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How to avoid getting “Busted!” while using drugs

August 11, 2005

By Chris Sanders

NEW YORK (Reuters) – A New York defense attorney has some
advice for drug users who want to avoid arrest: stay at home
and don’t use illegal narcotics around children.

Author M. Chris Fabricant said his book “Busted! Drug War
Survival Skills” is not designed to promote drug use. “Drugs
don’t need their own PR,” he said.

Instead, Fabricant said he wants to help people better
understand and protect their constitutional rights, which he
said have been eroded by court rulings over the last 30 years.

The book, released this week by publisher HarperCollins,
draws from Fabricant’s experiences representing clients charged
with drug offenses and coaching friends who have been arrested.

He makes three main recommendations.

“Don’t sell (drugs), don’t do it with the kid and stay
home,” Fabricant said in an interview on Thursday.

When drugs are used when children are present, he said, a
prosecutor will emphasize the irresponsibility of raising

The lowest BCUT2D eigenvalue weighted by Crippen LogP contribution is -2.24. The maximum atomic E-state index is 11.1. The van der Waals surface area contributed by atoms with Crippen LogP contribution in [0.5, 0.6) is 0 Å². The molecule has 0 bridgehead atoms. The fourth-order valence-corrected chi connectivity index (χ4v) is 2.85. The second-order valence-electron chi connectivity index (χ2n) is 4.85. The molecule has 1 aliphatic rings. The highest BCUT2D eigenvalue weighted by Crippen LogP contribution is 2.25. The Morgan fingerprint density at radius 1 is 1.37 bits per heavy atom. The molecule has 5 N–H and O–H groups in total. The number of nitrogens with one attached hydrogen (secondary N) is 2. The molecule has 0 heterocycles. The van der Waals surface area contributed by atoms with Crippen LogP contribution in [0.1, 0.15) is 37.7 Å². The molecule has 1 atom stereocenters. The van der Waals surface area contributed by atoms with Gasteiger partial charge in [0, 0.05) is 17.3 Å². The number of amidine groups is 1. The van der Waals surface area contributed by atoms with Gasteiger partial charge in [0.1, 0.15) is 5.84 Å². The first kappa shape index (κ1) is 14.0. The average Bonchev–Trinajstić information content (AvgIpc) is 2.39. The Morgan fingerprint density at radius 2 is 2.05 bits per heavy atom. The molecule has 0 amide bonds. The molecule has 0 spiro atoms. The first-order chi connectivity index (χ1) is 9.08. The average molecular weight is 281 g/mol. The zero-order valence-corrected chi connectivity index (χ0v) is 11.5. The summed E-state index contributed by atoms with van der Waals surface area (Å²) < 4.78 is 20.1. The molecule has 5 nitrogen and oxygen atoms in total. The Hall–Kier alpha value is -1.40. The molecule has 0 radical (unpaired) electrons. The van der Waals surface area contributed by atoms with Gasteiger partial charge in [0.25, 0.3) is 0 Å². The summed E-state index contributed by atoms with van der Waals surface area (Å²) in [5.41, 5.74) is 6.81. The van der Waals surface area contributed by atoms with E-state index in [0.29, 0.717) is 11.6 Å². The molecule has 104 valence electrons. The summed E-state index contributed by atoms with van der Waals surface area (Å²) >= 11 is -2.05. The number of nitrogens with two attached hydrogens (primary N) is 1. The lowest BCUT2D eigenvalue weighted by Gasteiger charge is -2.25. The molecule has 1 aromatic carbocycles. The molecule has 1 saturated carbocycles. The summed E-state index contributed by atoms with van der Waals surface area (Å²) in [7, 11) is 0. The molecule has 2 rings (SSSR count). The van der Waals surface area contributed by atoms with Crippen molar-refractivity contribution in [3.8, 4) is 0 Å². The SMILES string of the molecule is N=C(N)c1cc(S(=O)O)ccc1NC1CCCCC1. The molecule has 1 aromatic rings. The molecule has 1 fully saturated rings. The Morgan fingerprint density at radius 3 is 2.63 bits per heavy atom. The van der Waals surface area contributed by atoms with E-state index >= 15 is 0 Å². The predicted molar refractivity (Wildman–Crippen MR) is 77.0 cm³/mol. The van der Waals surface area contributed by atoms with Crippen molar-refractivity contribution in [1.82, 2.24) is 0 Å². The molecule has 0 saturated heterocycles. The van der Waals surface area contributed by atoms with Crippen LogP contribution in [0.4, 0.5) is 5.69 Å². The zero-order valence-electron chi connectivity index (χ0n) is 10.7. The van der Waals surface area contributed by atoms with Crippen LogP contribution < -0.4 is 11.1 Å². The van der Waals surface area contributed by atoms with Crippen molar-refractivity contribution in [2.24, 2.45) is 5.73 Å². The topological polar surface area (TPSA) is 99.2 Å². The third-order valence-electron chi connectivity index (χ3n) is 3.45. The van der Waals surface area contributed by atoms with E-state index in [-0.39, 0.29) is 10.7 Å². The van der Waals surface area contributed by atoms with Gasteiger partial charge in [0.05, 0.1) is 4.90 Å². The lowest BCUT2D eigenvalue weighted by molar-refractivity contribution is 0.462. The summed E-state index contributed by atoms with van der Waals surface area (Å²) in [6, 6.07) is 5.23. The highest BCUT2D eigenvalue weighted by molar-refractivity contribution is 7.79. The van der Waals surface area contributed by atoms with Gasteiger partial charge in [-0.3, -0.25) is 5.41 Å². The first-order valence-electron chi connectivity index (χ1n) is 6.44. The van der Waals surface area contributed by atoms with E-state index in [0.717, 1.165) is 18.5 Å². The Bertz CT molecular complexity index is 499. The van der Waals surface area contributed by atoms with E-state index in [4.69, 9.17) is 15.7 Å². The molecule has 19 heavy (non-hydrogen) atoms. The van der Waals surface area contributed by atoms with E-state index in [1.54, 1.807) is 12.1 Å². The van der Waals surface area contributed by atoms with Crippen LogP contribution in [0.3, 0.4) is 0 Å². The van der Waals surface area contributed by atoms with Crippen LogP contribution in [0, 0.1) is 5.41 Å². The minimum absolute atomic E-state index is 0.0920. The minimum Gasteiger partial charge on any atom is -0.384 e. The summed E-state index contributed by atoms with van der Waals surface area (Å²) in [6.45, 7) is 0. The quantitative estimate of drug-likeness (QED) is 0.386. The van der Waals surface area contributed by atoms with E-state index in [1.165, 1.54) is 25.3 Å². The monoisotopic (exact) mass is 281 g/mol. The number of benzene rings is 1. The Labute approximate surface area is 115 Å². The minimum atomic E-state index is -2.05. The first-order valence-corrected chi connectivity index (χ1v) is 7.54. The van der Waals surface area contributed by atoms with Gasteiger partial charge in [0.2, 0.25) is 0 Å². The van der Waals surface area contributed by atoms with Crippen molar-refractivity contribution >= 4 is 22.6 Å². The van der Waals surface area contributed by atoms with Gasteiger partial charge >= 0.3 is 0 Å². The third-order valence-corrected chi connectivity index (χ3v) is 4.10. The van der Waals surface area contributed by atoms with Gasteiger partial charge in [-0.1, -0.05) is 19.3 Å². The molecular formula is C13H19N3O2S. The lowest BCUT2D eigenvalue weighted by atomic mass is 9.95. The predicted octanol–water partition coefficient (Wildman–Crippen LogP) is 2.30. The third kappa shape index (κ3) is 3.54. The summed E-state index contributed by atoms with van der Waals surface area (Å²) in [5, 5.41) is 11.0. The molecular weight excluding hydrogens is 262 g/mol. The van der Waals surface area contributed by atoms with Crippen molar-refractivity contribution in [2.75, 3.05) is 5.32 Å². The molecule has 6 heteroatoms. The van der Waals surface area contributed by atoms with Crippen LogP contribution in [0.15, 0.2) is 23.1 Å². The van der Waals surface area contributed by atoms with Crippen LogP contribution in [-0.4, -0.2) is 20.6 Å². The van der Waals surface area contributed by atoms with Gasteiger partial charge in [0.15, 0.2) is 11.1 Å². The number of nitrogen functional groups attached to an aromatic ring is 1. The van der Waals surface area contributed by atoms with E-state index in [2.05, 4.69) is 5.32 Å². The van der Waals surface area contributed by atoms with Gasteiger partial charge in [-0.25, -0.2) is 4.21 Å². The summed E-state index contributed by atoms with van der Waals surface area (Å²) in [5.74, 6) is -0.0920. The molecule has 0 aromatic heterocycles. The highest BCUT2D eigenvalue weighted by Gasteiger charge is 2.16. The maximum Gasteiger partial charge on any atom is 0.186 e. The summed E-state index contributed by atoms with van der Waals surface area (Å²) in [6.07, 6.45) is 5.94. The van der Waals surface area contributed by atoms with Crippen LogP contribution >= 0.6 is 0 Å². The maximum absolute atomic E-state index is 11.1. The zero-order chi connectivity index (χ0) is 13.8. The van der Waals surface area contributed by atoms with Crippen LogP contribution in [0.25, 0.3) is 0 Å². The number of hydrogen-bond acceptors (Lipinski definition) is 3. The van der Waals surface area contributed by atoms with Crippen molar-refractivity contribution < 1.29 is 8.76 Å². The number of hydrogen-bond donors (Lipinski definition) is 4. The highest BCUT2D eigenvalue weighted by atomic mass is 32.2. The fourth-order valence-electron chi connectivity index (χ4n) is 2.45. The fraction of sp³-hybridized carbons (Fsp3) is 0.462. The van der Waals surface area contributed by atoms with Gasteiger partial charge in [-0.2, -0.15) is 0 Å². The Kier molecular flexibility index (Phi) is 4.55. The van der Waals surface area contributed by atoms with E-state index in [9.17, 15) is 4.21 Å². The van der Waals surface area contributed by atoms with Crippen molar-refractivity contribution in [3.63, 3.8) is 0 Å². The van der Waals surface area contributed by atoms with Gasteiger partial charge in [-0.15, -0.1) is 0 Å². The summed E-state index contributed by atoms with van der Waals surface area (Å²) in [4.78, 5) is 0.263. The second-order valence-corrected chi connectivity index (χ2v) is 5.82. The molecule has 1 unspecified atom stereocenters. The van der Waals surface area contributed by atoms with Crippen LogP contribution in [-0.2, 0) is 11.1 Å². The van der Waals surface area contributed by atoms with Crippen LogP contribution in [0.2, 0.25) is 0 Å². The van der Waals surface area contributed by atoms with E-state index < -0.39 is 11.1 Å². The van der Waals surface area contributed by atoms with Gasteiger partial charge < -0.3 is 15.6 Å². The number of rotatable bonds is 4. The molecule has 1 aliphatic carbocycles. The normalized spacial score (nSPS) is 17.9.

children in potentially harmful conditions.

He also said police and prosecutors are increasingly
targeting drug users as well as dealers.

“Busted!” offers tips on what to do if arrested. For
example, roll down the car window well before the police
officer arrives to air out the vehicle, and be courteous during
a traffic stop.

With illustrations by counterculture graphic artist R.
Crumb, the book takes a lighthearted journey through several
serious situations, such as being arrested and appearing in
court.

Fabricant, who supports the legalization of marijuana,
called the war on drugs “a failure and unfair.” He said
defendants have increasingly fewer rights because the U.S.
Constitution’s Fourth Amendment, which prohibits unreasonable
searches without probable cause, has been weakened
considerably.

“You have no Fourth Amendment rights when you leave the
house,” he said, arguing that the U.S. Supreme Court in the
last 30 years has essentially eliminated any rights to privacy
while in a car. He cited random searches of bags on the New
York subway as another example.

Not everyone agrees with Fabricant’s point of view.

“If read by teens it would give them a sense they can
continue to do this (take drugs) and say, ‘I don’t have to lead
a drug-free life, I can lead a jail-free life,”‘ said Paul
Costiglio, spokesman for the Partnership For a Drug-Free
America. “That’s counterproductive to our efforts.”




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